Creeley’s “last poems” tread the essay’s same youthful ground, albeit with less conviction. The beauty of his earlier work springs from an economy of line and a subtleness in meter. In the short, wonderful “Love,” from The Charm: Early and Uncollected Poems (1967), Creeley writes:

The thing comes
of itself
                    (Look up
to see
          the cat & the squirrel
                                          the one
torn, a red thing,
                         & the other
somehow immaculate

William Carlos Williams’s influence is evident—the tripping, indented verse-fragments, the charged used of “thing”—but the sentiment is Creeley’s own. His open parenthesis isn’t sloppy; it’s a trail-marker, leading the reader onward, casting doubt on the notion of a finishable poetry.

If only the final poems captured this playful dynamism. The pieces are generally small, and their focus, like the Whitman essay’s, is inward, gesturing toward external phenomena. Thus the title poem begins “One’s here / and there is still elsewhere / along some road to hell / where all is well—,” only to end

or heaven
where all the saints wait
and guard the golden gate.

The two slant-rhymed couplets sway gently, but the hard, masculine rhyme of “hell / well” and “wait / gate” cultivates a juvenile effect. Creeley incorporates the language of a younger body, and the effort is forced.

“For John Wieners” eschews the grammar of youth but remains autobiographical:

Glass roses or something else hardly expected—an
Abundance of good will, a kind hand in usual troubles.
Do you hear voices all around you, a sort of whispering,
Echoing silence as if someone had left a window open?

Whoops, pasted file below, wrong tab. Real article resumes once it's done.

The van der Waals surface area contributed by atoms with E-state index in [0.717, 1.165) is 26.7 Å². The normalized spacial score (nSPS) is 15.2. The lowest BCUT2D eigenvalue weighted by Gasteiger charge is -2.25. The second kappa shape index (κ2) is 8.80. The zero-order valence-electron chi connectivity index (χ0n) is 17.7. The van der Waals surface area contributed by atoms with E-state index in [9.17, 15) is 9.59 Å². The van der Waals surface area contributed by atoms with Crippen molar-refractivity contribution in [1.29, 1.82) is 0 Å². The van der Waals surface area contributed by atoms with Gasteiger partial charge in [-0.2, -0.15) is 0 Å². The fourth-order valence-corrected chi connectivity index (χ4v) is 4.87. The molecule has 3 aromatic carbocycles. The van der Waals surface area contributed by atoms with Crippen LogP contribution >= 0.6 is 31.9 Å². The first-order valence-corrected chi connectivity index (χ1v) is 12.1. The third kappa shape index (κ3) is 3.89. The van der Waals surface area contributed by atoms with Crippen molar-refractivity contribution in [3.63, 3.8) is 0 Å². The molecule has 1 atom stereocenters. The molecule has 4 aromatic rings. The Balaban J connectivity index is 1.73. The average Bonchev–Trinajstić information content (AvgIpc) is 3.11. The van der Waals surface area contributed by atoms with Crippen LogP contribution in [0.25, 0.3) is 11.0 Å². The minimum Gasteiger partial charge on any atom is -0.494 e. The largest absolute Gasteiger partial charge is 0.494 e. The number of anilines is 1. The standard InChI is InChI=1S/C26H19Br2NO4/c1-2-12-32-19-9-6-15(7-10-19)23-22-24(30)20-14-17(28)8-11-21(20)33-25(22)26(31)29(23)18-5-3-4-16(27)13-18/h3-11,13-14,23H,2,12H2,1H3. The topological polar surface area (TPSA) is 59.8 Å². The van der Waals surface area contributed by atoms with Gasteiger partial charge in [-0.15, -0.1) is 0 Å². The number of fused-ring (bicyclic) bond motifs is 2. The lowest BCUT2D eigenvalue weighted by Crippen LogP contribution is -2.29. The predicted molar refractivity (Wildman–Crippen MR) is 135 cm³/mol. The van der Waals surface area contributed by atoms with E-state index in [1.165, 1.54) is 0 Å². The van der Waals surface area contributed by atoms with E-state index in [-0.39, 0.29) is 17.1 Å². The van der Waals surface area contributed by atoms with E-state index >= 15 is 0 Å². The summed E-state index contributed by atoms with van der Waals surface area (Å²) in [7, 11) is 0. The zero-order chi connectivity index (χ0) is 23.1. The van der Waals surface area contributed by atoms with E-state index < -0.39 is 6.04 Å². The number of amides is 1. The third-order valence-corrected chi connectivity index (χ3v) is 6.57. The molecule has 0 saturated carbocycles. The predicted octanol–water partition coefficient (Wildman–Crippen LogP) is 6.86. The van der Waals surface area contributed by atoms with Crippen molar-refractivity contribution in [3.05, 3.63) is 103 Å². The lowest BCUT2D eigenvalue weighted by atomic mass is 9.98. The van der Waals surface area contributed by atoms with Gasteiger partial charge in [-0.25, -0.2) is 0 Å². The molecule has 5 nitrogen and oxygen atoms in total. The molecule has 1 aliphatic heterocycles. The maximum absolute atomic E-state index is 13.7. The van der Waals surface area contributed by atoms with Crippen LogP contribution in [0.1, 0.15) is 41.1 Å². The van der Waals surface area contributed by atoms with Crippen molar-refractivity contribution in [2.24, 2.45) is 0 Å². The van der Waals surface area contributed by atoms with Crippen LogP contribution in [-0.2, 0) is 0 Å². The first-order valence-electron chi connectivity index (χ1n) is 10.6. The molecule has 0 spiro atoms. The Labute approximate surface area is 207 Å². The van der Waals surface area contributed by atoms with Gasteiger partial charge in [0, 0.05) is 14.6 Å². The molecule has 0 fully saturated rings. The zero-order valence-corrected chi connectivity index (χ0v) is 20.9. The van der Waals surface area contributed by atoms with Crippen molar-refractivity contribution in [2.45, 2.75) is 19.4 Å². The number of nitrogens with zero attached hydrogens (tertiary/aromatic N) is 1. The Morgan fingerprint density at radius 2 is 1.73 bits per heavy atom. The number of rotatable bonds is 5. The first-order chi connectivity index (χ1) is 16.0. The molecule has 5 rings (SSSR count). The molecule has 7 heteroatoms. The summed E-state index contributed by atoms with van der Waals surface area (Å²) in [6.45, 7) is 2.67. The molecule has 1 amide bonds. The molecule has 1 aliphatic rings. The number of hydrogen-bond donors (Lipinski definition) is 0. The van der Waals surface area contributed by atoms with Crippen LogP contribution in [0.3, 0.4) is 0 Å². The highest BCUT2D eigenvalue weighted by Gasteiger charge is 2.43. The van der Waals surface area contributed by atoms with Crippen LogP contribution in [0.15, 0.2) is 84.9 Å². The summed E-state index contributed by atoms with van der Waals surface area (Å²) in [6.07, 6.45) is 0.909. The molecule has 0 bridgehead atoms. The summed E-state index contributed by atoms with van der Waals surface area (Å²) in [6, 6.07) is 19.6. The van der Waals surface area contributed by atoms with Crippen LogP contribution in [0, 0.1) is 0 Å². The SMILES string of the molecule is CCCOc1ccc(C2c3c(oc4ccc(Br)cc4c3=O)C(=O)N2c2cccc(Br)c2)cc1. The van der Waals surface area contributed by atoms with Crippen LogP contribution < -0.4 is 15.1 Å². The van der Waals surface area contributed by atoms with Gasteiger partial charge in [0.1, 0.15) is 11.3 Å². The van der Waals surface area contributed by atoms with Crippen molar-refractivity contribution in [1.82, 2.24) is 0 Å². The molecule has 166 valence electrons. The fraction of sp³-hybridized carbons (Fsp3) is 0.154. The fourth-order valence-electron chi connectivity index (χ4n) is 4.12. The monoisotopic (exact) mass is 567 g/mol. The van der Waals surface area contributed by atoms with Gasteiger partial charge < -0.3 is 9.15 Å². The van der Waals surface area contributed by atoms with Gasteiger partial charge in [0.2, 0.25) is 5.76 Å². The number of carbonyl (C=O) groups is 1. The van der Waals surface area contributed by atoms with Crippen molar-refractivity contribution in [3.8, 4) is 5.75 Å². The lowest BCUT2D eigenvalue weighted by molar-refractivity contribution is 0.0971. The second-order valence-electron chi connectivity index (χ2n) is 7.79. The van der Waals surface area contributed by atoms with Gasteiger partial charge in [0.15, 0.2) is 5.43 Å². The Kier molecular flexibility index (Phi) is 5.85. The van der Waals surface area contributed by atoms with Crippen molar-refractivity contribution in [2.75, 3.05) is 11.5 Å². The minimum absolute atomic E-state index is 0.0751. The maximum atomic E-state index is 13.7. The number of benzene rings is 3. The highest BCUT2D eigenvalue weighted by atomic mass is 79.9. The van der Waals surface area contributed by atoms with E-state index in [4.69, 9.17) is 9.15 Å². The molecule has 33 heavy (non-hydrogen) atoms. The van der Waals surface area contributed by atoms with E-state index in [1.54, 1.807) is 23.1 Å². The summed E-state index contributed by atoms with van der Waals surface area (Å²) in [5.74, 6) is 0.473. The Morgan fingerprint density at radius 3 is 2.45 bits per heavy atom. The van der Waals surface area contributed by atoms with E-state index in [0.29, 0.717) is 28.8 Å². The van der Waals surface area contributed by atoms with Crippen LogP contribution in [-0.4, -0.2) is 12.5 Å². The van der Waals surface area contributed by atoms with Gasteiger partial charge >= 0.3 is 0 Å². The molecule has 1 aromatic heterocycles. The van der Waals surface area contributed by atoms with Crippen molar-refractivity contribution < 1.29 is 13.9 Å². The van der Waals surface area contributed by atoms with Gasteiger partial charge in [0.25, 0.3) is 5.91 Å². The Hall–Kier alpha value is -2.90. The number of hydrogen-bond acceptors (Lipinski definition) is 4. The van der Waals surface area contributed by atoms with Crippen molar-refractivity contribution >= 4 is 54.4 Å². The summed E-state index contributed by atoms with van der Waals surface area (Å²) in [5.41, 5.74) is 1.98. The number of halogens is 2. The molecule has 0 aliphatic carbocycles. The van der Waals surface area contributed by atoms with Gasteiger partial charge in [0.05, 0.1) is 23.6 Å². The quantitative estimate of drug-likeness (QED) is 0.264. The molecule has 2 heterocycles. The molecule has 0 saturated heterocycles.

Reading those several times with John, we were first
In a great hall, the Y uptown, where he said he’d heard Auden
Read, and now we did—the great velvet curtains, the useful
Sense of a company in the same place where we now stood, echoing.

These longer, more conversational lines better demonstrate Creeley’s late voice. A lyric rhythm is present but not insistent; free indirection allows Creeley to move between descriptive and ruminative modes, from the “glass roses” to the issue of “whispering, echoing silence” he addresses to “you.” It’s a quietly affecting piece, filled with what Creeley terms in another context a “tenacious fabric of inexhaustible yearning.”

The poetic intelligence behind this yearning is apparent on every page. It’s less clear what good comes from his dabbling in rigid rhyme and meter. But it’s hard to quibble with small deviations in a body of work this focused and brimming with life.

So why not close with a metaphor? On Earth is a sandbox for an old, spry artist—a site of play, of construction and destruction with innocent means. It’s an excavation of joy and sorrow, and like any experiment, it has its rough patches. All in all, a fine and fitting testament. And a wonderful way for us to pass the time. The work’s immediacy won’t suit everyone, but I’m inclined to roll up my sleeves and join the dig. 

What’s In A Name?

Canadian Exports